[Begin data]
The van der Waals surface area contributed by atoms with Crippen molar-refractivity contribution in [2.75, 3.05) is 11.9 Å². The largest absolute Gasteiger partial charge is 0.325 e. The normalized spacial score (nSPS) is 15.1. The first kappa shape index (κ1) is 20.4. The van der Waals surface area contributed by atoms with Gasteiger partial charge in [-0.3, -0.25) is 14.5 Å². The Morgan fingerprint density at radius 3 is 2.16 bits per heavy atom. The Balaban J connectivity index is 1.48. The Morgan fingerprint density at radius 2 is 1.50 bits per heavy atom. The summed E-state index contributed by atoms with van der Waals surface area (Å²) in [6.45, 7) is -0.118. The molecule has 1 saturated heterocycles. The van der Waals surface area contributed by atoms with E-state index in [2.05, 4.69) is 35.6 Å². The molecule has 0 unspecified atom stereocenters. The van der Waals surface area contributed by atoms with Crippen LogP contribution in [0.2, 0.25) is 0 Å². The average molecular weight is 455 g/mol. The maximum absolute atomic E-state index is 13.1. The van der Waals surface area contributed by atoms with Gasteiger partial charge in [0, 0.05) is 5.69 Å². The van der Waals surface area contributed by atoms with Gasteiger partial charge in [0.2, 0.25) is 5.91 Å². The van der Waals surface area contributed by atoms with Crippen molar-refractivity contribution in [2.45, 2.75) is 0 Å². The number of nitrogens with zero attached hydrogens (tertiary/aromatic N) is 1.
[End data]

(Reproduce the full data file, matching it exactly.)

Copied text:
The van der Waals surface area contributed by atoms with Crippen molar-refractivity contribution in [2.75, 3.05) is 11.9 Å². The largest absolute Gasteiger partial charge is 0.325 e. The normalized spacial score (nSPS) is 15.1. The first kappa shape index (κ1) is 20.4. The van der Waals surface area contributed by atoms with Gasteiger partial charge in [-0.3, -0.25) is 14.5 Å². The Morgan fingerprint density at radius 3 is 2.16 bits per heavy atom. The Balaban J connectivity index is 1.48. The Morgan fingerprint density at radius 2 is 1.50 bits per heavy atom. The summed E-state index contributed by atoms with van der Waals surface area (Å²) in [6.45, 7) is -0.118. The molecule has 1 saturated heterocycles. The van der Waals surface area contributed by atoms with E-state index in [2.05, 4.69) is 35.6 Å². The molecule has 0 unspecified atom stereocenters. The van der Waals surface area contributed by atoms with Crippen LogP contribution in [0.2, 0.25) is 0 Å². The average molecular weight is 455 g/mol. The maximum absolute atomic E-state index is 13.1. The van der Waals surface area contributed by atoms with Gasteiger partial charge in [0, 0.05) is 5.69 Å². The van der Waals surface area contributed by atoms with Gasteiger partial charge in [0.2, 0.25) is 5.91 Å². The van der Waals surface area contributed by atoms with Crippen molar-refractivity contribution in [2.45, 2.75) is 0 Å². The number of nitrogens with zero attached hydrogens (tertiary/aromatic N) is 1.